Monday, 28 July 2014
Book review: Eleven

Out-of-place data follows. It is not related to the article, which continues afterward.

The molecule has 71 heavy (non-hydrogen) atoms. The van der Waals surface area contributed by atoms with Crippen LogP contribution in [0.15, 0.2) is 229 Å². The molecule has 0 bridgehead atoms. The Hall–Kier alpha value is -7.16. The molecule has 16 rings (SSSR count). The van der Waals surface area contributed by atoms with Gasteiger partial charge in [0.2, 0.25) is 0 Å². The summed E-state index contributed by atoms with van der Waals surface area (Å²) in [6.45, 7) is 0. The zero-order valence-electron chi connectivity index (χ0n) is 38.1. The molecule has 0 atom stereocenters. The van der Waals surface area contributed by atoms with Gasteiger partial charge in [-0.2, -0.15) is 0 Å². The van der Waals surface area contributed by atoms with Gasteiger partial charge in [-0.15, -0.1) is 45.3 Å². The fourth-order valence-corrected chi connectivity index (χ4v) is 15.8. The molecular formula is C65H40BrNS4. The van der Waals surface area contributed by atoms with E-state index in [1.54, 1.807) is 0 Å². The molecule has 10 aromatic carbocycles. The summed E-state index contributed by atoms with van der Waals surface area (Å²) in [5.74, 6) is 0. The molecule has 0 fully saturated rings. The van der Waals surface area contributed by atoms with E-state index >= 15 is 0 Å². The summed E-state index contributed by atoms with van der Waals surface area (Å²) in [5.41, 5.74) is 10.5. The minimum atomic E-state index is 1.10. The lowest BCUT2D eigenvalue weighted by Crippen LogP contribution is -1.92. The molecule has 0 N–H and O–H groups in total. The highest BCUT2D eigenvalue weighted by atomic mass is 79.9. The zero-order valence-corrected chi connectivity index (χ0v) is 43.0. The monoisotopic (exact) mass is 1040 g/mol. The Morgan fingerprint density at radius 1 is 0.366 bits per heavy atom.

One time he chooses not to intervene is when he sees a local boy being bullied. While the story continues to follow Xavier and the not-quite-romance he strikes up at a speed-dating evening, we also flash to different parts of London, following the consequences of his action, or lack of it, across eleven people. So the child's mother, a restaurant reviewer, is upset and writes a particularly harsh review, which puts the chef in a bad mood and makes him sack the boy who washes the dishes, and so on. As sometimes happens with writers who also do comedy for a living there's a dark side to the novel, a kind of fatalism in which he uses his writer's omniscience to tell us the fates of many of the characters years from now; and there's a trace of contempt for his lead character. That doesn't, though, stop the story from being interesting and cleverly put-together, and it left me wanting to read more of Watson's books.